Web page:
You can use the SUMIF function in Excel to add or sum up a group of figures that meet a certain criteria. Say for example that you want to add up all of the sales that occured on a Wednesday. Or maybe you needed to sum all of the sales that were made in a certain section or a certain region.
- Download and Open the Use of the SUMIF Function in Excel 2016 exercise file.
- If necessary click on the Enable Editing button at the top of the Excel window.
We’re going to work out how much money we spent on each item in the list. If you look to the right in cells H2:H5 you can see the list of shopping items.
- Click in cell I2, then click on the Insert Function Button.
- In the search for a function box type SUMIF; then click Go. You will then see the list of functions listed below. You should see the SUMIF function at the top of the list.
- Double click on the SUMIF function be careful not to double click on the SUMIFs function. The SUMIFs function is slightly different and we are not going to discuss it in this training guide. You can alternatively click once on SUMIF and then click OK.
- In the Function Arguements box that appears click in the range box then using the mouse select cells B2:B199. Then click in the Criteria Box to select the criteria for the SUMIF.
- Now it’s time to select the criteria that we want to check against the range. While your cursor is flashing in the Criteria box click once on the work Eggs in cell H2. Note that the word Eggs should appear to the right of the Criteria box within the function arguments window.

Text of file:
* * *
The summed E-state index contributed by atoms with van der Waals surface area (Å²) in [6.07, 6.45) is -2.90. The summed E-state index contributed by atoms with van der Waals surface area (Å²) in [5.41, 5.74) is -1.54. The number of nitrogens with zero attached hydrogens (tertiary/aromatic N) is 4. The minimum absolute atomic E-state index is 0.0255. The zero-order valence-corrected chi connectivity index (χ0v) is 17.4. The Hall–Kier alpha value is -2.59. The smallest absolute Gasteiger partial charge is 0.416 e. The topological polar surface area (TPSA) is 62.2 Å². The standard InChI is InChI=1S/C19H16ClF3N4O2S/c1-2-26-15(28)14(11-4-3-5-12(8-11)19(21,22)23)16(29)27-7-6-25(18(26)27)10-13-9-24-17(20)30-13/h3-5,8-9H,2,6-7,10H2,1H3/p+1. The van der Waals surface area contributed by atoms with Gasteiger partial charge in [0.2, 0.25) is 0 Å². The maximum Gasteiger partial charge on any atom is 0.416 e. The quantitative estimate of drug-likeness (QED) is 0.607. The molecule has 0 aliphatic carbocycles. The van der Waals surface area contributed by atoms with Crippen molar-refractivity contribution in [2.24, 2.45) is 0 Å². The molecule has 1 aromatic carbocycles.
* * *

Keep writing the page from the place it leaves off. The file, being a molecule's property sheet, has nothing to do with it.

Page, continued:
- Click in the Sum Range box so that we can select the range of cells that we want to sum, or add up.
- Using your mouse select the range of cells E2:E199. You will need to click and hold your mouse on cell E2 then move the mouse down to cell E199. It can be a little fiddley. What you can also do is to click on cell E2 then, using your keyboard, hold down Ctrl and Shift. Now, while keeping the Ctrl and the Shift key held down, tap the down cursor arrow on the keyboard. You should have now selected the same range of cells. I think you’ll agree, if you managed to get the last option to work, it’s a lot faster.
- Nearly done, just one more thing. We need to fix the range cells by creating absolute references, so that when we Autofill the formula the range cells don’t relatively reference. That is they should slip down. Try the following:
- Highlight the Range cells B2:B199 back in the top box. Then using the keyboard press F4 (Function 4). You should now see little dollar symbols before each column and row. The Range box should now read $B$2:$B$199. If you want to know more about how this works, then I would suggest going through the Absolute references video on the Computer Tutoring website.
- Follow the same procedure with the Sum Range box so that instead of E2:E199 the box should read $E$2:$E$199
- Have a look at the SUMIF box it should look like:
- Now click on OK and you should see the result: £187.06
- Now finally you can AutoFill down by using the small green dot at the bottom right corner of the cell with the result. In the above example it’s the cell that has the value £187.06. One little tip: You can double click the AutoFill square to fill the function down relative.
- Bask in the glory that is the SUMIF function. Remember to pat yourself on the back and check that your sheet looks like:
So there you go. SUMIF is a well used function, that is many use it every day to do what you have just done. Now is the time to practice this again if you want to remember. Also it might be an idea to consider the following questions:
- In what way could I use the SUMIF function in my everyday life?
- How could the SUMIF function work in conjunction with other activities at work?
- Apart from the SUMIF function what other similar functions could you take advantage of?
- SUM Function – (Back to basics)
- Index Match function (the super powered VLookup)
- COUNTIF using 2 Criteria (A little more advanced from our sister website).
Now if you want to be able to use the SUMIF function across multiple sheets then you can do no worse than check out this SUMIF Excel across multiple sheets. It might be just the thing that you’re looking for.